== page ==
2022 Posted by Mark Gillis

What V11.5.7 can (and can’t) do with Expression-based index


Expression-based indexes have been around since V10.5, allowing your CREATE INDEX statement to build an index using an expression, e.g.

Expression-based index create index

The expression you use can be based on the data in the table (as in this example), but it doesn’t have to be. The result of the expression is stored in the index itself. This can give some significant performance improvements:

  • an SQL statement could contain a predicate that includes an expression and, if it matches the expression-based key in the index, the optimizer can use the expression-based index to access the data
  • the result of the expression might be in the required result set, or
  • the expression might be needed in the ORDER BY

The advantage of that example can be demonstrated with a query such as

SELECT * FROM Logbook.Airfield WHERE UPPER(country) = 'SWITZERLAND'

If you look at the access path before the index was created, it shows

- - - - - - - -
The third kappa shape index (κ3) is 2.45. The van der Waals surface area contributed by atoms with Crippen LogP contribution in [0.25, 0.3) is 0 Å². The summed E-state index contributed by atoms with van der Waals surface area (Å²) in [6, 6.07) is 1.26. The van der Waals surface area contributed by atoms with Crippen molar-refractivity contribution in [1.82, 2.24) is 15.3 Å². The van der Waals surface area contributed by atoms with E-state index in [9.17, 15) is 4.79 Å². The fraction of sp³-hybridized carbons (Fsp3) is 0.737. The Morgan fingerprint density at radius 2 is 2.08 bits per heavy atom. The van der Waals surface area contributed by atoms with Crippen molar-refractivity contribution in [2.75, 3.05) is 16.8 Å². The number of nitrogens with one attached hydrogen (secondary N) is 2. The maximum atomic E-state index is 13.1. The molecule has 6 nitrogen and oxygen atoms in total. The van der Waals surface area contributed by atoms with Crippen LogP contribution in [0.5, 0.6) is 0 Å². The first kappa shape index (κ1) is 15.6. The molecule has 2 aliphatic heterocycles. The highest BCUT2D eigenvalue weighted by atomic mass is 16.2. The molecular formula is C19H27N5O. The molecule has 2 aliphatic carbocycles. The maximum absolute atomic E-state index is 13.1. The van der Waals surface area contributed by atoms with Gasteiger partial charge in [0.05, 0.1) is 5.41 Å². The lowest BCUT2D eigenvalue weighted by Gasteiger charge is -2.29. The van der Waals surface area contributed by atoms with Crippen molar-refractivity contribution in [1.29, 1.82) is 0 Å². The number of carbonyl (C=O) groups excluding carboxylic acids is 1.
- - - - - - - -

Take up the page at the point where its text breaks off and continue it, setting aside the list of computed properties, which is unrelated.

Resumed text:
Not a huge estimated cost but this is a very small table and I try and avoid table scans as a rule.

Put the expression-based index in place and the access path changes to


The expression-based index is used and the Estimated Cost is only 6% of the original.



The latest version of DB2 LUW advertised a couple of improvements around Expression-based index that caught my eye, specifically removing the limitation on using RENAME and ADMIN_MOVE_TABLE on tables that have them defined (see links below for some details).



They’re related but they advertise the removal of a couple of limitations that these Expression-based index have suffered from since arriving with 10.5.



If you try and do an on-line REORG of a table that has an expression-based index on it, you get an error:

DB2 11.5.7 on-line REORG

To be fair, there’s nothing in the documentation that suggests that this issue was going to be addressed; I was just hoping it was in there with the other enhancements to Expression-based index. But it’s not.



The issue here is that, until this latest release, an attempt to Rename a table with an Expression-based index, fails. Here’s an example on a V11.1.3.3 instance

V11.1.3.3 instance